European shares traded lower on Tuesday (May 8) with concerns growing about Greece’s political future as the country’s parties struggle to form a new government. SYRIZA leader is due to receive the exploratory mandate at 2pm today, after Samaras’s failure to form a government.
Greece’s mainstream conservatives, ND, failed to reach a deal for a coalition following Sunday’s election, leaving it to the Left Coalition party, SYRIZA, to form a government, which would be opposed to the country’s EU/IMF bailout.
“People are looking for the next worry, which is that the Greeks will talk for six hours and come to no agreement,” Justin Haque, a pan-European trader at Hobart Capital Markets said. “If the IMF stops paying Greece, that’s a country in starvation.”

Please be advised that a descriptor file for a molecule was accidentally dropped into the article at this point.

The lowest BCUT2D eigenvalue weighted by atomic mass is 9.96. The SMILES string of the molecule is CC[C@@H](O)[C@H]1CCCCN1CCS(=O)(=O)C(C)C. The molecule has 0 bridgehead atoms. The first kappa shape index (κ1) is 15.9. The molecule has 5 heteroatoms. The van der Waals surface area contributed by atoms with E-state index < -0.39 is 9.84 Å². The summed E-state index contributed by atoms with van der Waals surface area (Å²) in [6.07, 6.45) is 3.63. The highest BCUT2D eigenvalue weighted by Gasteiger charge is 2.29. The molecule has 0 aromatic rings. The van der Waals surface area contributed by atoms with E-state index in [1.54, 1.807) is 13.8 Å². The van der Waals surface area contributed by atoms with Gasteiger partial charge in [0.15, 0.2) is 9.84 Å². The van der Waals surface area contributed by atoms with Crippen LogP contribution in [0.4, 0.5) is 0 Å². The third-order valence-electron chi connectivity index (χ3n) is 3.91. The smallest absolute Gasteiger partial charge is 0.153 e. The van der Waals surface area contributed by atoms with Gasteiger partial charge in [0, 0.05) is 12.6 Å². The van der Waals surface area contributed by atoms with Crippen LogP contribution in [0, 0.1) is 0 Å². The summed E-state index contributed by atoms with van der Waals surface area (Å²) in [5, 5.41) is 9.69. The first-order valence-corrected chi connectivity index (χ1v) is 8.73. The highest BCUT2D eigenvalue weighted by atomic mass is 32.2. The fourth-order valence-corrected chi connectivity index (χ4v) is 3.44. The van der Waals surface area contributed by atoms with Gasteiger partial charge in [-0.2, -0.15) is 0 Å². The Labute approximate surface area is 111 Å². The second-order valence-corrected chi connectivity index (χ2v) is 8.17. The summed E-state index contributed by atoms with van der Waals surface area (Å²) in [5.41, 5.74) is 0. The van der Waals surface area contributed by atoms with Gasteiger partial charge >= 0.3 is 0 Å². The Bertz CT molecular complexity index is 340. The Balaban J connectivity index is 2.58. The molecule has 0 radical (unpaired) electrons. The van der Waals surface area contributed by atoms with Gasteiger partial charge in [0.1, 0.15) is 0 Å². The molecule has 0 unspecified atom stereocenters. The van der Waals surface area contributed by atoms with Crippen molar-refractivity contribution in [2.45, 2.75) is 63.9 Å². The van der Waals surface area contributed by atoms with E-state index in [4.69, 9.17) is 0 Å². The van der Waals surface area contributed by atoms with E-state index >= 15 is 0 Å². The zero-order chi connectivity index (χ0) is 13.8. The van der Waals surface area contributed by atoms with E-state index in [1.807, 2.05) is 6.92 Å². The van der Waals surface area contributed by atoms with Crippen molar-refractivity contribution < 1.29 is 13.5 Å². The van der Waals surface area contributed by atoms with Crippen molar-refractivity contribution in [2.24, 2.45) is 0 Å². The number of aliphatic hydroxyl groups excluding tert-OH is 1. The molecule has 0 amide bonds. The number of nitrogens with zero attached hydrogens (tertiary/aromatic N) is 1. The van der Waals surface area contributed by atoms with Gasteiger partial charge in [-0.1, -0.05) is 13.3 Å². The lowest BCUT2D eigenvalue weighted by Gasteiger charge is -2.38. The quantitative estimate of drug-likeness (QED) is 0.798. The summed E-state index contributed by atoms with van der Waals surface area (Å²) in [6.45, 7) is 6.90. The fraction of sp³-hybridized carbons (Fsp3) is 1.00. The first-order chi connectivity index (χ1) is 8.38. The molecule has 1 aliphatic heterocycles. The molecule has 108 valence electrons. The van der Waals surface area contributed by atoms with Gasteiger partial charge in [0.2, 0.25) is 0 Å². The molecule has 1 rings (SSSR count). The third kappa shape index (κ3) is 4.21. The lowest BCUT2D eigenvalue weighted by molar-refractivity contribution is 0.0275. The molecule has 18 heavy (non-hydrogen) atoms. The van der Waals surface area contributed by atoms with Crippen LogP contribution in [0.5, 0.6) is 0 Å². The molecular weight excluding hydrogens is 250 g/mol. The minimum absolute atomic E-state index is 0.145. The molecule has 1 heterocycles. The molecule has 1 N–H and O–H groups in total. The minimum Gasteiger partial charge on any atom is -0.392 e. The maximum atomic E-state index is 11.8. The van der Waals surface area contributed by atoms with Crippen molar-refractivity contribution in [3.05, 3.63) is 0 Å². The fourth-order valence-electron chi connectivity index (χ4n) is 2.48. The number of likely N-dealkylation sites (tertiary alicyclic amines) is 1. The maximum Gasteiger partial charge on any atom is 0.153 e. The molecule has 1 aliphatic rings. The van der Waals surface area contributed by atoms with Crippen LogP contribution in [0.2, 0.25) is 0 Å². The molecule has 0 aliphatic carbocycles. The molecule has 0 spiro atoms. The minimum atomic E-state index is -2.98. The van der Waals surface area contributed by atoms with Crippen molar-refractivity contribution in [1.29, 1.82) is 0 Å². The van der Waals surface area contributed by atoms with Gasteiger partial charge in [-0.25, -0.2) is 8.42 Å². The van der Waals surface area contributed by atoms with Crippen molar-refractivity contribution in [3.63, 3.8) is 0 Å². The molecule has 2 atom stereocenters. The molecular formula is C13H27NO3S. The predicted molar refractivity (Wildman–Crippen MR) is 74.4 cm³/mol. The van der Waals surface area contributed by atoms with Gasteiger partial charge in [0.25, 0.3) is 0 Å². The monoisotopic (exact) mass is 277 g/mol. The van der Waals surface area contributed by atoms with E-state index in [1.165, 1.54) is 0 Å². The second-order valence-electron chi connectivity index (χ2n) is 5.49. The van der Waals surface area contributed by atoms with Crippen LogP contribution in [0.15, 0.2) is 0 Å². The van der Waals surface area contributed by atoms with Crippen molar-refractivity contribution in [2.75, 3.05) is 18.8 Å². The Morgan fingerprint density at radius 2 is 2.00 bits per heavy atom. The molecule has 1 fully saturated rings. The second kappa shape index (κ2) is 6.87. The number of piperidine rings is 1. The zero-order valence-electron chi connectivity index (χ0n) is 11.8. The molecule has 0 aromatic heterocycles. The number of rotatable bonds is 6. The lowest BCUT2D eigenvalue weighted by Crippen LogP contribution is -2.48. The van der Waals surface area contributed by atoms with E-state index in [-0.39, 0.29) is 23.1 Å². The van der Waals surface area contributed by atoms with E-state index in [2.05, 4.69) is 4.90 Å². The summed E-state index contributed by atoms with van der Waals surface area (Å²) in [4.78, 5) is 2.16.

The Athens General Index was down 0.7 percent after falling 7 percent on Monday, while France’s Credit Agricole, which owns Greek bank Emporiki, fell 2.3 percent.
In a show of flexibility, that could prove important for Athens and other indebted European countries, the IMF’s Managing Director Christine Lagarde said governments “should not fight any fall in tax revenues or rise in spending caused solely because the economy weakens.”